The Need to Better Link Strategy and Operations
Curt W. Reimann
During the past decade, major transformations have been taking place in businesses and other organizations in response to competitive pressures, societal demands and changing business strategy. Performance requirements -- defined broadly in terms of quality, speed and cost -- have become increasingly difficult to achieve and likely to change more often and more significantly than in the past. Changing performance requirements need to be translated more quickly into strategy and operational parameters, addressing and appropriately balancing overall requirements of all stakeholders.
The reconciliation of overall requirements poses many new challenges, including the need for managers, students of business, and others to be able to assess how well diverse requirements have been operationalized and how well a company is progressing toward its key strategic goals. However, these requirements now often include assessments driven externally -- by customers, regulators, and market entry. Such assessments tend to be narrow in scope and not necessarily well connected (or connected at all) to business strategy and overall performance. More than at any previous time, there is now a need to develop the capability to perform integrated, strategy-based assessment and analysis of overall performance.
In order to make progress toward such integrated assessment, it is important to develop a clear understanding of the different types of assessment. Two types of assessment are discussed here: externally-driven and strategy-based. Externally-driven assessments tend to emphasize conformity to specific requirements. They tend to adhere to assessment checking procedures and documentation built around some well-defined process(es). These assessments stress consistent practices and cover part (often a small part) of a company’s overall business operations. Strategy-based assessments, on the other hand, need to address factors such as improvement, productivity, learning, cost, human resource development, speed, quality, and strategic initiatives – which, by their nature, cover all business operations. To be effective, strategy-based assessments must be holistic (or systems oriented) and more concerned with best practices.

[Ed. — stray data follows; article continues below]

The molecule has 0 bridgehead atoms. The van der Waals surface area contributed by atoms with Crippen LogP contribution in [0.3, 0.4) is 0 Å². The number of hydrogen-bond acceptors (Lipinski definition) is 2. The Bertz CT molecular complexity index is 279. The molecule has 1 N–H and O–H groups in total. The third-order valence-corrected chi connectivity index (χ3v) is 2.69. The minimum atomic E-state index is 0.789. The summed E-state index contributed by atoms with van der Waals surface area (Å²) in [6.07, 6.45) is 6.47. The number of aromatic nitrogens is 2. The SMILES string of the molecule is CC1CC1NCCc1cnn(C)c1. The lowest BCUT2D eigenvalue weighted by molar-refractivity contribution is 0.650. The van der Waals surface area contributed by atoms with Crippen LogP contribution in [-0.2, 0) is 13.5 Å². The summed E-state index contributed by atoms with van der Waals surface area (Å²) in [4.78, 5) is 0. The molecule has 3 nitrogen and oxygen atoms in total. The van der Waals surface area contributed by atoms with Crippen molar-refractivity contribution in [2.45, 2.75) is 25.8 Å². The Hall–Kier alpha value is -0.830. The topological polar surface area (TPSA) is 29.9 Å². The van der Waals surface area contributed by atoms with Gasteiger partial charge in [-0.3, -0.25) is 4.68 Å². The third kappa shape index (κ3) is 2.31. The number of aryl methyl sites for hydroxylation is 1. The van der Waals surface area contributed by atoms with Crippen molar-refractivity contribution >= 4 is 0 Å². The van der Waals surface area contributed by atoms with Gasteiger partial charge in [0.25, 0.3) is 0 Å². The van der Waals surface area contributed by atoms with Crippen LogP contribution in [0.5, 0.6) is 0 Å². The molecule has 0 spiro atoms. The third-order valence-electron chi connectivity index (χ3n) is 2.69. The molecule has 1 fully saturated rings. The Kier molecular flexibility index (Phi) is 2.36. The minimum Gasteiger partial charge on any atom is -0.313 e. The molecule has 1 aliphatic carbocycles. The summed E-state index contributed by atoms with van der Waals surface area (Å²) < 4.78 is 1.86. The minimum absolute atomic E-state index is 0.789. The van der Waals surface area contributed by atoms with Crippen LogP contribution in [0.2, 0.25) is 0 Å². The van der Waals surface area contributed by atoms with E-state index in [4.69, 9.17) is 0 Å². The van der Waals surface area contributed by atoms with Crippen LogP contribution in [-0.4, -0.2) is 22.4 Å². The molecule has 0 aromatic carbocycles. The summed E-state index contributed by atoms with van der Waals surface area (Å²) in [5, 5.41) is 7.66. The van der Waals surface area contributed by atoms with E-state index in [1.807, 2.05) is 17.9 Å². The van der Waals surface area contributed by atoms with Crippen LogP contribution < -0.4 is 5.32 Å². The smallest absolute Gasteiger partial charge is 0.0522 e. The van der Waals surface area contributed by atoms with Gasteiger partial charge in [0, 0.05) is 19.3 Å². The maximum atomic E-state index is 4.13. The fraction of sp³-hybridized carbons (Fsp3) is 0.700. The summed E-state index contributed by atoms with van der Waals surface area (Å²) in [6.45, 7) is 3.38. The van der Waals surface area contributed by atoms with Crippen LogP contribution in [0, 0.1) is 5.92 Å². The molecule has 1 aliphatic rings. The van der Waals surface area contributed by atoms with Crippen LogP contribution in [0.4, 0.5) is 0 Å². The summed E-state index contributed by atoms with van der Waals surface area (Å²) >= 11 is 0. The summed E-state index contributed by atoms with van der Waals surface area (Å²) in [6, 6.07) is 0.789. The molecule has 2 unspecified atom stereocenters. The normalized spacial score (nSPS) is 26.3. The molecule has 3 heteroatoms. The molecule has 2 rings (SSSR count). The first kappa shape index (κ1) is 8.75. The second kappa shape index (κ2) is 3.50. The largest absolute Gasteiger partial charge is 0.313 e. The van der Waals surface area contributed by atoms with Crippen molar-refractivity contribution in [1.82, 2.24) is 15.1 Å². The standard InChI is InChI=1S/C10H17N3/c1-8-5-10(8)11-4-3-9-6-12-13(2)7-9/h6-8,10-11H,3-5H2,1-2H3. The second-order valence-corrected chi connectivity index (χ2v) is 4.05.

Although externally-driven and strategically-based assessments are not necessarily inconsistent, their reconciliation is often difficult to achieve in practice. For example, the skill sets, experiences, and frames of reference of those who usually conduct these types of assessments are generally quite different. Also, neither engineering nor business academic programs, with their emphasis on functional specialization, tend to afford students with the training and experience needed to carry out comprehensive, integrated assessment. In the absence of generally accepted, high-level criteria and training, integration is difficult to achieve or even to define.
National and State quality award programs -- part of efforts to improve national competitiveness -- have led to the creation of criteria for use in evaluating applicants for recognition and giving applicants feedback. Initially focused on quality management (in the 1980’s), these criteria have evolved considerably since that time, and now span all key business requirements, processes, and operations. Such requirements should include any externally mandated assessments, including those that comprise only a sub-set of a company’s business processes, as described above. Since their initial launch in 1988, the use of award criteria for self-assessment now exceeds greatly their use in recognition programs. In addition, their use in both self-assessment and recognition has led to the creation of a new type of case study and performance profiles of organizations of many kinds -- private and public, manufacturing and service. Many such case studies are now widely available. These case studies, which include processes, results, and their alignment, form the principal basis for training toward comprehensive, strategy-based assessment.